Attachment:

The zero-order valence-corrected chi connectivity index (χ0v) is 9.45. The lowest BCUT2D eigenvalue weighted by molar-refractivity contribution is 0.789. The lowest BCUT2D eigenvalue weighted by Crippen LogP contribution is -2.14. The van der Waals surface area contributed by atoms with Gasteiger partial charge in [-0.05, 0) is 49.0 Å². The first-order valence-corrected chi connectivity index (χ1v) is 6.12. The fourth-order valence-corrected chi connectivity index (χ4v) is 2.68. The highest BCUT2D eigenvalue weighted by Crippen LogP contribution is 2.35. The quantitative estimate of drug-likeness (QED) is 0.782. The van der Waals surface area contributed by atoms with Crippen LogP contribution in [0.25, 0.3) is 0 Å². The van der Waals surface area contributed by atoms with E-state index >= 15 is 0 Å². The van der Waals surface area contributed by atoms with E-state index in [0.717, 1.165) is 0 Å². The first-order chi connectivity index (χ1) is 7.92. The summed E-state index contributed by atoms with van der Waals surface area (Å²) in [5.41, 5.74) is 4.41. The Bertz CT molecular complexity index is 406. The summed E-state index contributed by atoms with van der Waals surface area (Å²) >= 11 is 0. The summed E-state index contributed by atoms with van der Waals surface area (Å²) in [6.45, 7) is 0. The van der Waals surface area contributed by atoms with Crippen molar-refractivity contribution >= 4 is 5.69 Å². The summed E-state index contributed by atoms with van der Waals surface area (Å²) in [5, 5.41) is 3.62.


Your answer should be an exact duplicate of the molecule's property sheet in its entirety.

The zero-order valence-corrected chi connectivity index (χ0v) is 9.45. The lowest BCUT2D eigenvalue weighted by molar-refractivity contribution is 0.789. The lowest BCUT2D eigenvalue weighted by Crippen LogP contribution is -2.14. The van der Waals surface area contributed by atoms with Gasteiger partial charge in [-0.05, 0) is 49.0 Å². The first-order valence-corrected chi connectivity index (χ1v) is 6.12. The fourth-order valence-corrected chi connectivity index (χ4v) is 2.68. The highest BCUT2D eigenvalue weighted by Crippen LogP contribution is 2.35. The quantitative estimate of drug-likeness (QED) is 0.782. The van der Waals surface area contributed by atoms with Crippen LogP contribution in [0.25, 0.3) is 0 Å². The van der Waals surface area contributed by atoms with E-state index >= 15 is 0 Å². The van der Waals surface area contributed by atoms with E-state index in [0.717, 1.165) is 0 Å². The first-order chi connectivity index (χ1) is 7.92. The summed E-state index contributed by atoms with van der Waals surface area (Å²) in [5.41, 5.74) is 4.41. The Bertz CT molecular complexity index is 406. The summed E-state index contributed by atoms with van der Waals surface area (Å²) >= 11 is 0. The summed E-state index contributed by atoms with van der Waals surface area (Å²) in [6.45, 7) is 0. The van der Waals surface area contributed by atoms with Crippen molar-refractivity contribution >= 4 is 5.69 Å². The summed E-state index contributed by atoms with van der Waals surface area (Å²) in [5, 5.41) is 3.62.